- The Washington Times - Friday, May 17, 2002

Maryland Attorney Douglas F. Gansler said Wednesday that Montgomery County doesn't have a hate crimes problem, saying he could "count on a hand" the number of cases the county has prosecuted.

"We get very, very few if any [in the state attorney's office] and very few in the county," Mr. Gansler said.

Mr. Gansler's remarks came one day after the county executive's office told The Washington Times that it had "overstated" when it said an increase in hate crimes after September 11 fueled a 7 percent rise in overall crime.

Few hate crimes ended up in the state attorney's office last year because county police say about 40 to 50 percent of the 97 incidents they recorded consisted of noncriminal offenses, such as name-calling or scratching an offensive word into a gravel driveway.

"Whether you like it or not, these aren't crimes," Mr. Gansler said. "A lot of these are people expressing their rights to First Amendment speech."

A rise in reported bias incidents dominated a May 9 announcement of the county's year-end crime statistics and prompted Mr. Duncan, a Democrat, to say in a press release that the "significant spike in hate crimes following the September 11 attack on America boosted Montgomery County's overall crime rate."

The crime statistics, released by Montgomery County police, showed double-digit increases in the percentage of murders, robberies, auto thefts, arsons and drug offenses over year 2000 figures.

Incidents of bias rose from 55 in 2000 to 97 in 2001 but were not included in the year-end report.

Mr. Gansler says he isn't alarmed by the number or the nature of the incidents.

"You've got to look at what the hate crimes are," Mr. Gansler said. "We're concerned about any hate crimes, but there aren't people firebombing the Korean grocery store that moves into the neighborhood."

County police hate crimes coordinator David Baker said most of the criminal cases involve some form of graffiti or vandalism. Police investigate, but the cases result in few arrests "because of the clandestine nature of the crimes."

A spokesman for Mr. Duncan said Tuesday that county officials wanted to address the hate crimes before they became worse.

Mr. Gansler said he is "intolerant" of hate crimes and supports legislation to prosecute and enhance sentencing based on bias, but he said neither the number nor the type of hate crimes is alarming. The lack of prosecutions is due to an overall "tolerant and progressive view in Montgomery County," Mr. Gansler said.

The disparity between the number of hate crimes prosecuted and the number reported also could have to do with the state's definition of hate crimes.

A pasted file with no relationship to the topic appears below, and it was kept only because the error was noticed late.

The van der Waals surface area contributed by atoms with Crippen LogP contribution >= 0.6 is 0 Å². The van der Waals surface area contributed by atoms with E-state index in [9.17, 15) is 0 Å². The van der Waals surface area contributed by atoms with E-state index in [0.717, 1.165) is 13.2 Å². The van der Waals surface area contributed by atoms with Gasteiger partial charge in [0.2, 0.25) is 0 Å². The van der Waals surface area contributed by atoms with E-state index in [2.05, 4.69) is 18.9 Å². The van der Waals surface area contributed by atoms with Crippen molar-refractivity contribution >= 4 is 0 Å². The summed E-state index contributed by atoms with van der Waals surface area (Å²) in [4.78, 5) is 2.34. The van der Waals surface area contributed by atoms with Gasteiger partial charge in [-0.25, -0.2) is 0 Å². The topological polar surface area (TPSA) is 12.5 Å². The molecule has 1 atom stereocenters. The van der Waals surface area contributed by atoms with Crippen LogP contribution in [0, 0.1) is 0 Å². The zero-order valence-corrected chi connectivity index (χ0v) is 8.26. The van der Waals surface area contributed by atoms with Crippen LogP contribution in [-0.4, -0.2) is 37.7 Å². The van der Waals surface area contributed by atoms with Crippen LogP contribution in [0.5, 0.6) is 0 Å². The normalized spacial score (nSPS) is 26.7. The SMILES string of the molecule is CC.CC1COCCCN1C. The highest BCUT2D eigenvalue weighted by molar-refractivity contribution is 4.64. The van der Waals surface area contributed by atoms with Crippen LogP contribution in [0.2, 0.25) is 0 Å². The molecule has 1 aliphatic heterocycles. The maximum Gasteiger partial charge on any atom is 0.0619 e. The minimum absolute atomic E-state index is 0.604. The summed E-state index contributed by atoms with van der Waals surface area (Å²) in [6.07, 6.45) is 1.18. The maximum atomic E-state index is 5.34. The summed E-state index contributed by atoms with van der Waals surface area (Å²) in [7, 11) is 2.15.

In Maryland, two separate statutes govern the tracking of hate crimes.

The laws governing prosecution say hate crime charges may be filed against people who "harass or commit a crime upon a person or damage the real or personal property of a person because of that person's race, color, religious beliefs, or national origin."

Those laws also say the hate crime laws can be used against people who "deface, damage or destroy" religious property, and on bias-based crimes against institutions or groups.

A different statute requires police agencies to report to the federal government bias crimes that include "incidents apparently directed against an individual or group because of the individual's or the group's race, religion, ethnicity, or sexual orientation."

Maryland does not include sexual orientation as a basis for prosecuting hate crimes, but such incidents are reported to federal authorities.

Additionally, Montgomery County police enforce the law requiring them to report crimes based on bias by also tracking incidents such as name-calling, where no property is destroyed, no one is injured and no crime is committed.

The department says it tracks the noncriminal offenses for "intelligence" purposes, allowing police to be proactive in sending conflict-resolution units into communities that show a high level of tension.

In addition to whatever charges they face for the original offense, violators of state hate crime provisions are subject to felony penalties that include up to 10 years in prison and a fine of $10,000 if committed in conjunction with another felony. If the hate crime results in the victim's death, the violator faces 20 years in prison and a fine of $20,000.

In all other cases, hate crimes carry sentences of up to three years in prison and a $5,000 fine.

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